10 Likes

The warning is good.

The fix seems like an abstruse hack, and is demonstrative that we need another proposal for a better way to silence warnings than, "add the explicit typing that you probably would normally have left out".

3 Likes

The initial draft was a @_retroactiveConformance attribute you had to add, but that seemed too easy to add. There's lots of precedent in the compiler for source changes to silence warnings, many of which amount to "add parens around this expression to silence the warning"

4 Likes

I also had the thought about whether the method of silencing was too ‘soft.’ I really like that it is an extremely clear way for the user to clarify intent—the issue is that the type/protocol are from other modules, so you silence by being very explicit about the modules they’re coming from—but I’m not sure this method of silencing would appropriately convey the implication of such a decision.

Maybe in the world where this only applies to ABI stable libraries that’s okay, since resilience is more of an expert-level feature and we wouldn’t expect those authors to blindly silence a warning. But I worry that if extended this warning to, say, all clients of resilient libraries then users would just Google the “retroactive conformance” warning, slap on the module qualifiers to silence it, and still end up getting broken later on. I suppose we could sleep easier with those breakages since we at least tried to help the user, but that doesn’t actually solve the practical issue of “we want to introduce a new conformance and that might break clients.”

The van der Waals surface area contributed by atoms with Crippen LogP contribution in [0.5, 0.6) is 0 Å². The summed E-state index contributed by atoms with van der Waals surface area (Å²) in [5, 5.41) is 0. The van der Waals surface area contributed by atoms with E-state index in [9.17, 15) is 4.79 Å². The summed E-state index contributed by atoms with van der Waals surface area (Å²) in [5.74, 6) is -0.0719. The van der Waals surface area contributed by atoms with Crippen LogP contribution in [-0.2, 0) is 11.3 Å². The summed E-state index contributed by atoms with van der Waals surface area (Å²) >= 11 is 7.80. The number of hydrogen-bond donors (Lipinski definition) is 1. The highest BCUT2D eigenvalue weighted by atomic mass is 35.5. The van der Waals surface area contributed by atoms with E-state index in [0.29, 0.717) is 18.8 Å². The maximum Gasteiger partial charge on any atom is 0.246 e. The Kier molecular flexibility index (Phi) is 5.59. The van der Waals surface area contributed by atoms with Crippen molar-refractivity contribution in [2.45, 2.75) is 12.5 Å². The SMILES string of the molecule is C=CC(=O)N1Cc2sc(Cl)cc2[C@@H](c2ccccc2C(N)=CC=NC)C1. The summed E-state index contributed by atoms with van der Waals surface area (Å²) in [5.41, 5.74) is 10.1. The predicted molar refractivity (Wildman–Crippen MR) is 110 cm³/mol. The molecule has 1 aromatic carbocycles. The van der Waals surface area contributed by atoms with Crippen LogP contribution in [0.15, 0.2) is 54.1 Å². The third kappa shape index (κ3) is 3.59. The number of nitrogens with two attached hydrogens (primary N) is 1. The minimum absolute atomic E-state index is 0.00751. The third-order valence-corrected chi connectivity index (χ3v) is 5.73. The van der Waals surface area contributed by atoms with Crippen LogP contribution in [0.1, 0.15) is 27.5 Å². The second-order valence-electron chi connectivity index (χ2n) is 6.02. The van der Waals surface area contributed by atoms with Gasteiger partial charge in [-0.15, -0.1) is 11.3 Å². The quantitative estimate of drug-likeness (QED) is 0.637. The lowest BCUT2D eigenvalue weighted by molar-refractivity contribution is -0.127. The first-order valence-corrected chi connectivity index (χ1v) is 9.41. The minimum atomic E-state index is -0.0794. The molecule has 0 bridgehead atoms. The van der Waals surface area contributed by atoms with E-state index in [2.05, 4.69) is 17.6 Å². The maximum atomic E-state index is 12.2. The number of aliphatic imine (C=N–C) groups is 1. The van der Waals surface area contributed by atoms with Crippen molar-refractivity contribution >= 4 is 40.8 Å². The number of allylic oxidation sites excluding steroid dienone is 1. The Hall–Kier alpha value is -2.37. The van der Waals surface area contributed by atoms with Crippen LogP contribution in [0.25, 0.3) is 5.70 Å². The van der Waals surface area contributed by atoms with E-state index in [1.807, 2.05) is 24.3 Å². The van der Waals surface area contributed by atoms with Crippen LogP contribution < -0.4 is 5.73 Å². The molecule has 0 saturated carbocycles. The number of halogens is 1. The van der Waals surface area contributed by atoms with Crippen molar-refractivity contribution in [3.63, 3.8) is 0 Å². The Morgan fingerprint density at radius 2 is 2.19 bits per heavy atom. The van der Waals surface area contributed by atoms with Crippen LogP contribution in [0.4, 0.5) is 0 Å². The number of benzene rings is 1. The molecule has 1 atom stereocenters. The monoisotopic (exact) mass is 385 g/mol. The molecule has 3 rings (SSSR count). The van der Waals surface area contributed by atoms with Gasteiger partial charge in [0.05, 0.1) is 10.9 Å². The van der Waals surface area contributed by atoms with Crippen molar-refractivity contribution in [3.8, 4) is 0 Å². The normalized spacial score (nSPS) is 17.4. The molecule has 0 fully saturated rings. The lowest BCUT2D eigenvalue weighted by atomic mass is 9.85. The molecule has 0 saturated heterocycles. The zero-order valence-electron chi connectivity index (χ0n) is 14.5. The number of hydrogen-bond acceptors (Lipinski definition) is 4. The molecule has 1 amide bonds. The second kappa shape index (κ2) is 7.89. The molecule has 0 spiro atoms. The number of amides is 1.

I agree with Karoy that this is a step in the right direction even limited to the case that the proposal addresses as written, but since there’s appetite for a more expansive warning in the future I think we should try to pick a forward-looking silencing mechanism.

2 Likes

I think this is actually a very clever solution, more than meets the eye and quite elegant.

The presence of something typically left out but syntactically valid to include, such as extra parens or a restated module name, draws attention to itself just so. In general, warnings are silenceable when we think it's not necessary to keep displaying it once it's been acknowledged by the author; rather, we want to give authors the ability to make those warnings disappear. It is fitting, then, that we offer unobtrusive ways of silencing the warning such that a casual reader doesn't have to see some dedicated warning-silencing sigil, while a person who is manipulating the code and curious why there is seemingly extraneous notation can simply delete it to recover the silenced warning.

8 Likes

Is this problem limited to conformances though? I can add:

public extension String.Index {
    func foobar() { ... }
}

and get exactly the same set of issues you are describing, no?

In your example, the only code that will ever call foobar is the code that you yourself write. With a retroactive conformance, code that you didn’t write, even possibly OS code, can end up using your conformance.

9 Likes

I agree it might be premature to turn the proposed warning into an error, but it may still be worth considering widening the scope of the warning, possibly with a tweak to the proposed silencer mechanism.

It doesn't help that there is nothing about the conformance declaration syntax that indicates that it may have an effect outside the current module. For example, a stray declaration such as

extension String: Error {}